In reference to the last question, Forrester’s Peter Wannemacher says that “without answering this question first, the bank’s digital business model, brand strategy, product road map and resource allocation will be misaligned.” Peter gets an Amen from us there, as well.

Let’s assume that FI executives are ready to move forward. Should they be careful and innovate at the margins?

Helena Rubinstein, Head of Behavioral Science at Innovia Technology, says “innovation will need to be radical, not marginal, and play a central, not subservient, role in determining strategic plans” in an article in Marketing Week.

Rubinstein notes that:

“there are three key components that enable acceptance of transformational innovation: a breakthrough mindset and motivation, a defined set of simple-to-understand innovation tools, and a shared innovation language and process map.”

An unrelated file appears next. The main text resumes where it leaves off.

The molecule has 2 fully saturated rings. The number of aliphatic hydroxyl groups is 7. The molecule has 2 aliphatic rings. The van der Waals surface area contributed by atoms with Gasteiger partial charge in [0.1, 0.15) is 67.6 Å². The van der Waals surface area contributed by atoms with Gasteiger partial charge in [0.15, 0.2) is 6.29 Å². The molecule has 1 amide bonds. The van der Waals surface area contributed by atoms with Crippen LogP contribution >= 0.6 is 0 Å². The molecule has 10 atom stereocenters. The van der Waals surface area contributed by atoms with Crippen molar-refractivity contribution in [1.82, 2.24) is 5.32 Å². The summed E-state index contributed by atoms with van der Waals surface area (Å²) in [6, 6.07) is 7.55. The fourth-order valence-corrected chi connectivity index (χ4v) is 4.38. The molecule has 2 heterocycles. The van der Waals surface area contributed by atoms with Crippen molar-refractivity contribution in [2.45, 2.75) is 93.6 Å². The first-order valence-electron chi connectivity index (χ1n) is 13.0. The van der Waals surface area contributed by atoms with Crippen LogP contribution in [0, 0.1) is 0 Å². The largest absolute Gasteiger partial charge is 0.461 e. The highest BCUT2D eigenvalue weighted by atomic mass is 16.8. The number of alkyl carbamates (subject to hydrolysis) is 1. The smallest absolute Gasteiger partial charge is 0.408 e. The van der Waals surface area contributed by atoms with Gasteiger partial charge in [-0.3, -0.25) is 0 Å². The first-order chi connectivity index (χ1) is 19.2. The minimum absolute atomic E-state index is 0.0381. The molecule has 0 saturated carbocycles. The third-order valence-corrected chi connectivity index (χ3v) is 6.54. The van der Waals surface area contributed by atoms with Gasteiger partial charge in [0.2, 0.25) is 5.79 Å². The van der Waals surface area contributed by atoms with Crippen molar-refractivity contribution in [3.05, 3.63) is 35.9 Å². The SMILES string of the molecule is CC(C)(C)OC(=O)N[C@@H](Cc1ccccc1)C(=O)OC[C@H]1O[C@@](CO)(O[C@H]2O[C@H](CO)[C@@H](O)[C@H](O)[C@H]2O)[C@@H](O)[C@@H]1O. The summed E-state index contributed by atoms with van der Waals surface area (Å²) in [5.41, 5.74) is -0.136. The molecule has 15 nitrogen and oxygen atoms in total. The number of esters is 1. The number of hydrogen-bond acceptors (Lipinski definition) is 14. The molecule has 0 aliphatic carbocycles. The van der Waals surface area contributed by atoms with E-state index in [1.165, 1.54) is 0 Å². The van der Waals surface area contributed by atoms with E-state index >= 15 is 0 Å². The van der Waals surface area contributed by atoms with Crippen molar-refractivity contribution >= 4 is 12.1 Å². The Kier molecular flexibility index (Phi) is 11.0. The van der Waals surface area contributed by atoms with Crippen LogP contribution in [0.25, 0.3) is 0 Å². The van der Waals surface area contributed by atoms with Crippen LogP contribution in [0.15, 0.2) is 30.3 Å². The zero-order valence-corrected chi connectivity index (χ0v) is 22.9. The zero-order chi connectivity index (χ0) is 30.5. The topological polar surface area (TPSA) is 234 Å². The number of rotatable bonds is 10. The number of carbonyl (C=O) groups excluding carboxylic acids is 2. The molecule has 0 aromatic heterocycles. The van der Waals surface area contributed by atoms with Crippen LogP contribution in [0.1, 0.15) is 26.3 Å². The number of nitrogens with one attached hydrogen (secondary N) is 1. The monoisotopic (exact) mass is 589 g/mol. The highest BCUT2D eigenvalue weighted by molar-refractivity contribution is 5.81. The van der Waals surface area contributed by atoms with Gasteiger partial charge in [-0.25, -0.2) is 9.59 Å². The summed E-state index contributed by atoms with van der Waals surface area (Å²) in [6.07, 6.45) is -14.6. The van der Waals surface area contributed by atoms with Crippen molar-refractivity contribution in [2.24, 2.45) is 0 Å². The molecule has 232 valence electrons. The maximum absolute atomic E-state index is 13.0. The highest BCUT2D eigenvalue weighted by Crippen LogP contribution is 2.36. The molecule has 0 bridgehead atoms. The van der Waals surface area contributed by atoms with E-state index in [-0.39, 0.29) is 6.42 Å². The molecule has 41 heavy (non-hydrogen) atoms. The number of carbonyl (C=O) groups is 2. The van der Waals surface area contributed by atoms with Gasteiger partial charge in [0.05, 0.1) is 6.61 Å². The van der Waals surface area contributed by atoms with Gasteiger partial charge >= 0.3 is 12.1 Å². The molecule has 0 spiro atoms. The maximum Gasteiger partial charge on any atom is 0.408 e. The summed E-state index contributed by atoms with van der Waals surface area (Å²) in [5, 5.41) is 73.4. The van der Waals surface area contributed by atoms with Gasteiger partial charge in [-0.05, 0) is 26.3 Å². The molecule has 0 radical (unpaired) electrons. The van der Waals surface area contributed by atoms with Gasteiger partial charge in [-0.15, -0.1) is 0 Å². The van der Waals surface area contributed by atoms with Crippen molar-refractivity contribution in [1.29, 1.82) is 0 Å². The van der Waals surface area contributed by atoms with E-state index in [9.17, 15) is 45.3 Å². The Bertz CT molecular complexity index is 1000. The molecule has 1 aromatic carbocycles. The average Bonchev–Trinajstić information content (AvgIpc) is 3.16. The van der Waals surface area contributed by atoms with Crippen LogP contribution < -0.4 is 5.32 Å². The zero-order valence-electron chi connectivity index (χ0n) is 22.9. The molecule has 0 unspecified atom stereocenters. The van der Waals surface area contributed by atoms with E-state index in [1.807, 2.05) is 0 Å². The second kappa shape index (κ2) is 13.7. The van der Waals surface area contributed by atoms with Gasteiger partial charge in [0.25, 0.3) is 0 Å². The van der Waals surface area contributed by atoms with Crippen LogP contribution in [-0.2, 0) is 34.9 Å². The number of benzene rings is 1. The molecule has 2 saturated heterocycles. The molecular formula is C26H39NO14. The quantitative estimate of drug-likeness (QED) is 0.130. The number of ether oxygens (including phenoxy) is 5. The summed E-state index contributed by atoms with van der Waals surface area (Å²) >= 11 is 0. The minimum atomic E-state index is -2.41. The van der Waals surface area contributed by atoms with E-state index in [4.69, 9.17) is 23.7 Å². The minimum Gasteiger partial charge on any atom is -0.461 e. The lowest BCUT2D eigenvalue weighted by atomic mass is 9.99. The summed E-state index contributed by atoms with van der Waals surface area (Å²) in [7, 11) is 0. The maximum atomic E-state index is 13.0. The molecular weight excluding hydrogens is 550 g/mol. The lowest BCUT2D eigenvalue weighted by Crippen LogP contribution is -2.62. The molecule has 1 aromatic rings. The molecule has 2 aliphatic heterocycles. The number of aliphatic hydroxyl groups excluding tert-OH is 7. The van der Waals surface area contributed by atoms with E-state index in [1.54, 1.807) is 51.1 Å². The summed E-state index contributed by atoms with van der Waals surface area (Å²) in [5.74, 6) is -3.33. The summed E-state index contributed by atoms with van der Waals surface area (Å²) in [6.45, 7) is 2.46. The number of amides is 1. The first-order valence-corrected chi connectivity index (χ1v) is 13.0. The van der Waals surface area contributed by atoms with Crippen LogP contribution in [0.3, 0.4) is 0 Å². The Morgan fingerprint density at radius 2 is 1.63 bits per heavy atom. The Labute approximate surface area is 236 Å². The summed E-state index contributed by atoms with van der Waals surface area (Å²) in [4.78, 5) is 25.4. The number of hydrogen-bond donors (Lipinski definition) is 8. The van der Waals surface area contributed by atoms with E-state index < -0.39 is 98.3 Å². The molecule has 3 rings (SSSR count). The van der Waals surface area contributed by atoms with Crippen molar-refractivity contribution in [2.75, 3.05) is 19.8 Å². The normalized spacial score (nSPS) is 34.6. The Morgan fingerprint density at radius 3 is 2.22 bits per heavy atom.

Rubinstein continues, “in the post-COVID world, you will need to focus on all three of these components to explore digital solutions for improving customer insights and engagement. It will be crucial to be agile and flexible in order to take advantage of early signals indicating market change and capitalize on new behaviors and expectations”.

Will entrenched bankers bet their future on regulators to keep them safe from digital disrupters? Will community-based organizations give up and let innovative large banks take all new business?


The Problem with Online Account Opening 

This week, The Financial Brand’s Jim Marous had an excellent article that notes, “banking can no longer use COVID-19 as an excuse.” Marous says: